Next Chapter Book Club is a good example of a book club geared specifically to meet the needs of participants with developmental disabilities. In this model, the book club is organized by a trained volunteer, and books are selected from a list provided by a national organization. Participants read the books aloud and discuss them together. The only disadvantage is that this is a licensed product, and there are fees.

Another popular book club model allows readers to pick their own books and come together to discuss them. Some libraries following this model suggest a theme for materials, while others give participants free rein to pick whatever they want. A third model, the silent book club, allows people to come together to read material of their own choice, with or without discussion.

Photograph of two young people working together to create a paper pyramid.
Try making your own adaptive tools by combining materials your library already has.

Maker Programs

Making things like art, food, or a birdhouse requires the correct tools, materials, and techniques. Understandable instructions are important, too.

Tools are important, and adaptive tools can sometimes be expensive. However, inexpensive versions of these can often be made by combining basic tools with common items like duct tape, paper tape, and polyester or cotton padding. Unfortunately, scissors are one tool that is difficult to adapt. At the very least, offer ambidextrous scissors (or separate right and left-handed scissors) or loop scissors. Budget permitting, also consider spring assist scissors and rolling scissors. You can find all of these options on Amazon.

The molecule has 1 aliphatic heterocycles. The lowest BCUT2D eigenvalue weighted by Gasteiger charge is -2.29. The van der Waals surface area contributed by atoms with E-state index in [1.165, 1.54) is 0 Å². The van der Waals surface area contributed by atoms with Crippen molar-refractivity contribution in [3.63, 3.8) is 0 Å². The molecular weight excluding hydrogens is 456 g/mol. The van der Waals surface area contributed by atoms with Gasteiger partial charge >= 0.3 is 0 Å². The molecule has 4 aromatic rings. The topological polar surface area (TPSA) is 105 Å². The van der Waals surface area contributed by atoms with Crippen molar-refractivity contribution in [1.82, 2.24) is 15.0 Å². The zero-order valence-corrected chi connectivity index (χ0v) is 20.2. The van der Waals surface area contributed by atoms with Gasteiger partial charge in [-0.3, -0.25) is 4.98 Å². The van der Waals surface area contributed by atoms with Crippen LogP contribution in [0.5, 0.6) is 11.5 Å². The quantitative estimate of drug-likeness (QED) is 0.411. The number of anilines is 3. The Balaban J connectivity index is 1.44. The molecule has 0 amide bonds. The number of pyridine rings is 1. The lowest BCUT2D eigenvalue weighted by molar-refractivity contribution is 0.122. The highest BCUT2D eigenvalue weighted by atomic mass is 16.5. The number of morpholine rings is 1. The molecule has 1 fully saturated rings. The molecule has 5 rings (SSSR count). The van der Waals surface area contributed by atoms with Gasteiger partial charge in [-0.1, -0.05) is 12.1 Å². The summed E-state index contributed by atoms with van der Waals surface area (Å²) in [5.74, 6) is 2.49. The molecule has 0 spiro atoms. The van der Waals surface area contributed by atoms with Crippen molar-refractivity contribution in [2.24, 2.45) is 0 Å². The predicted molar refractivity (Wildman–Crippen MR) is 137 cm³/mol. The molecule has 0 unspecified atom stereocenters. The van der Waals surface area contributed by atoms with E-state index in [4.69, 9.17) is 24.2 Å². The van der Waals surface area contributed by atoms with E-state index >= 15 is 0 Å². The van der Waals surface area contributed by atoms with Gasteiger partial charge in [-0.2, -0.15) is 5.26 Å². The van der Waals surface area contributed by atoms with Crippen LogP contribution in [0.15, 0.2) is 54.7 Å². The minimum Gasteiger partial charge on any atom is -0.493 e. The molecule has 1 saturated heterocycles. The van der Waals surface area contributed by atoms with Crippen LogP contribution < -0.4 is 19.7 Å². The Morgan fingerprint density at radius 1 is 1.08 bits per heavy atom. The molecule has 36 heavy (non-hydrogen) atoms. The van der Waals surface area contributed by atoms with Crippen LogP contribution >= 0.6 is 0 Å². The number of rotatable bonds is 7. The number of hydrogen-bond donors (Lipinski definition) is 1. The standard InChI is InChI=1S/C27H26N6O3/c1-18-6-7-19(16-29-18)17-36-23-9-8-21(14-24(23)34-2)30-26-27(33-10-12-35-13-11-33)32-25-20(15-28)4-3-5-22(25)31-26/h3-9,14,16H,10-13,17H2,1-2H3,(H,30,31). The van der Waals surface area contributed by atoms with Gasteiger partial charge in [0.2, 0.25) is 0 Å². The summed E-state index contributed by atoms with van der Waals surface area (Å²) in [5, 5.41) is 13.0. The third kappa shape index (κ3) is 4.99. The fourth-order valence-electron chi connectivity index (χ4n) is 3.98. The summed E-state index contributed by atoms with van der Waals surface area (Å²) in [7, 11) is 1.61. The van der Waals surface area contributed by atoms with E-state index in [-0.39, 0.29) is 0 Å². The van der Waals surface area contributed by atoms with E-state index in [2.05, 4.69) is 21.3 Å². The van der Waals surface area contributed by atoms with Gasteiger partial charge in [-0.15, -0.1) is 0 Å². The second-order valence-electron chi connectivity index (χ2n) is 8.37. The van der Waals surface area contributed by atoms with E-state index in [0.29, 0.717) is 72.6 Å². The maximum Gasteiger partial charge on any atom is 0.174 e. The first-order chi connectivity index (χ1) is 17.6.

Other tools like colored pencils, pens, paintbrushes, gardening trowels, and spoons can be easily adapted by building up the part you grip. Try wrapping some batting, cotton balls, or cloth scraps around the part you grip and securing it with duct tape. Adding a layer of paper tape (painter’s tape) on top of the duct tape can make the object more sensory-friendly. Electric tools like nail guns or immersion mixers can also sometimes be substituted for manual adaptive tools. If unavailable, ask a volunteer to provide these for your program.

For more ideas about how to create adaptive equipment, browse the equipment catalogs from organizations like Flaghouse or Independent Living Aids. Providing a variety of materials broadens the appeal of the program. Are you offering bold colors at your landscape painting class for people who are blind or have low vision? What about collage materials for people with motor skill issues? While accessibility is the goal, the expanded creative possibilities are a bonus.

Techniques are equally important. For example, if you are using glue, have different delivery methods available (such as glue in paper cups with craft sticks to spread, glue in a squeeze bottle, and stick glue). This is another example of multiple means of action and expression. This flexibility will be welcoming to people with fine motor or sensory issues.

Other tips for ensuring smooth programming include:

  • Having multiple sets of supplies, so everyone can easily reach them.
  • Showing a variety of models of what you are making (or no model at all).
  • Remembering there is no right way to create!

To learn more about creating accessible programs for patrons with disabilities, download the full "Serving Patrons with Disabilities Guide."